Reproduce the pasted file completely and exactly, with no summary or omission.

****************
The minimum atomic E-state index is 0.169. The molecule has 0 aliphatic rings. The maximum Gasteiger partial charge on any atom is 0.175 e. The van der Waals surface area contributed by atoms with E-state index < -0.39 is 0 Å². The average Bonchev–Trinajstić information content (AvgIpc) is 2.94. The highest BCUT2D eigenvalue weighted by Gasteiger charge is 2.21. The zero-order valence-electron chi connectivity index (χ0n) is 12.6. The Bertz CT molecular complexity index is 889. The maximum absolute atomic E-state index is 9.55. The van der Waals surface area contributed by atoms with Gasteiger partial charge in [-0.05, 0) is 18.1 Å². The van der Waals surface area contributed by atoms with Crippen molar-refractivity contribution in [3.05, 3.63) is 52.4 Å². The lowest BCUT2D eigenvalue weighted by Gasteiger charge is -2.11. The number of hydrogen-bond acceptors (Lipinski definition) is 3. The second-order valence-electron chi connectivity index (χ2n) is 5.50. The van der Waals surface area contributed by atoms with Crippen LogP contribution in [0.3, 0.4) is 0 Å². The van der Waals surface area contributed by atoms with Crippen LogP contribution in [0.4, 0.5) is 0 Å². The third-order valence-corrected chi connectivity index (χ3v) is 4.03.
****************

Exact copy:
The minimum atomic E-state index is 0.169. The molecule has 0 aliphatic rings. The maximum Gasteiger partial charge on any atom is 0.175 e. The van der Waals surface area contributed by atoms with E-state index < -0.39 is 0 Å². The average Bonchev–Trinajstić information content (AvgIpc) is 2.94. The highest BCUT2D eigenvalue weighted by Gasteiger charge is 2.21. The zero-order valence-electron chi connectivity index (χ0n) is 12.6. The Bertz CT molecular complexity index is 889. The maximum absolute atomic E-state index is 9.55. The van der Waals surface area contributed by atoms with Gasteiger partial charge in [-0.05, 0) is 18.1 Å². The van der Waals surface area contributed by atoms with Crippen molar-refractivity contribution in [3.05, 3.63) is 52.4 Å². The lowest BCUT2D eigenvalue weighted by Gasteiger charge is -2.11. The number of hydrogen-bond acceptors (Lipinski definition) is 3. The second-order valence-electron chi connectivity index (χ2n) is 5.50. The van der Waals surface area contributed by atoms with Crippen LogP contribution in [0.3, 0.4) is 0 Å². The van der Waals surface area contributed by atoms with Crippen LogP contribution in [0.4, 0.5) is 0 Å². The third-order valence-corrected chi connectivity index (χ3v) is 4.03.